If none but fools your favors may enjoy,
Then favor me--I am not very wise!
O City Mufti, you go more astray
Than I do, though to wine I do give way;
I drink the blood of grapes, you that of men:
Which of us is the more bloodthirsty, pray?
'Tis well to drink, and leave anxiety
For what is past, and what is yet to be;
Our prisoned spirits, lent us for a day,
A while from season's bondage shall go free!
When Khayyam quittance at Death's hand receives,
And sheds his outworn life, as trees their leaves,
Full gladly will he sift this world away,
'Ere dustmen sift his ashes in their sieves.
This wheel of heaven, which makes us all afraid,
I liken to a lamp's revolving shade,
The sun the candlestick, the earth the shade,
And men the trembling forms thereon portrayed.
Who was it that did mix my clay? Not I.
Who spun my web of silk and wool? Not I.
Who wrote upon my forehead all my good,
And all my evil deeds? In truth not I.
O let us not forecast to-morrow's fears,
But count to-day as gain, my brave compeers!
To-morrow we shall quit this inn, and march
With comrades who have marched seven thousand years.
Ne'er for one moment leave your cup unused!
Wine keeps heart, faith, and reason too, amused;
Had Iblis swallowed but a single drop,
To worship Adam he had ne'er refused!
Come, dance! while we applaud thee, and adore
Thy sweet Narcissus eyes, and grape-juice pour;
A score of cups is no such great affair,
But 'tis enchanting when we reach three score!
--from The Rubaiyat of Omar Khayyam, as translated by E. H. Whinfield, 1883
The front page reports from Tunisia that Col.-General Jurgen von Arnim had led a concerted Axis attack on the northern lines of the British First Army without success. The infantry front in this region had been silent for several weeks because of heavy rains and mud. The effort was to draw off strength from Allied forces plunging southward into central Tunisia trying to attack the flank of Rommel's retreating panzers.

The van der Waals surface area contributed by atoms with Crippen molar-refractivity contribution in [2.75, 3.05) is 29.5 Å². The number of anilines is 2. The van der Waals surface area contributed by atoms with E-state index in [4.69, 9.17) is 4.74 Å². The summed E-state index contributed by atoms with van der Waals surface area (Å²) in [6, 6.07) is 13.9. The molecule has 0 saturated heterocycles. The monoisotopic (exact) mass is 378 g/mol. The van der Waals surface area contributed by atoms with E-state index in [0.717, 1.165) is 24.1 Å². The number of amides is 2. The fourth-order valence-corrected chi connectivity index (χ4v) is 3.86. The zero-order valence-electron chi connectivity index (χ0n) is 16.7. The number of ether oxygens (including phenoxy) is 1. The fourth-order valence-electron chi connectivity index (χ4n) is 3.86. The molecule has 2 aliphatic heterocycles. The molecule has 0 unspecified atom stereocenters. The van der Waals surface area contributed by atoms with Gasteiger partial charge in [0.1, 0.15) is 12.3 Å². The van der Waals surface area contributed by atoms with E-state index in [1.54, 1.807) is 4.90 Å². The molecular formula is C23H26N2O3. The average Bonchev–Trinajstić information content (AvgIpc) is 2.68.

Rommel meanwhile continued his retreat toward Faid Pass, leaving behind a road chocked full of mines, from Kasserine Pass to the town of Kasserine, and to Sbeitla.
In Russia, the onslaught of the Soviet armies against the retreating Nazi continued, despite mud and heavy flooding amid the beginning of the spring thaw in the Ukraine or heavy snow and blizzards falling on seasoned ski troops operating in the westernmost area of the Caucasus, from Kursk to the Black Sea. The hardest fighting was occurring southwest of Kramatorsk.
The combined RAF and American forces had conducted, over the previous two days, fully 2,000 sorties into France and Germany, concentrating efforts on Cologne, apparently the most concerted raids since the 1,000-plane attacks of the previous June on Cologne, Essen, and Bremen.
To add to the eighteenth day of Gandhi's fasting, Churchill's recovery from pneumonia amid stogies, and Hitlerís possible continuing death among the choir invisible in the Hell of "the east", President Roosevelt was reported to be suffering since Wednesday from an intestinal problem.
Perhaps, the whole world was getting sick of war.
Thus far, however, staying well away from the fight on either side, Generalissimo Francisco Franco was reported to be in good health.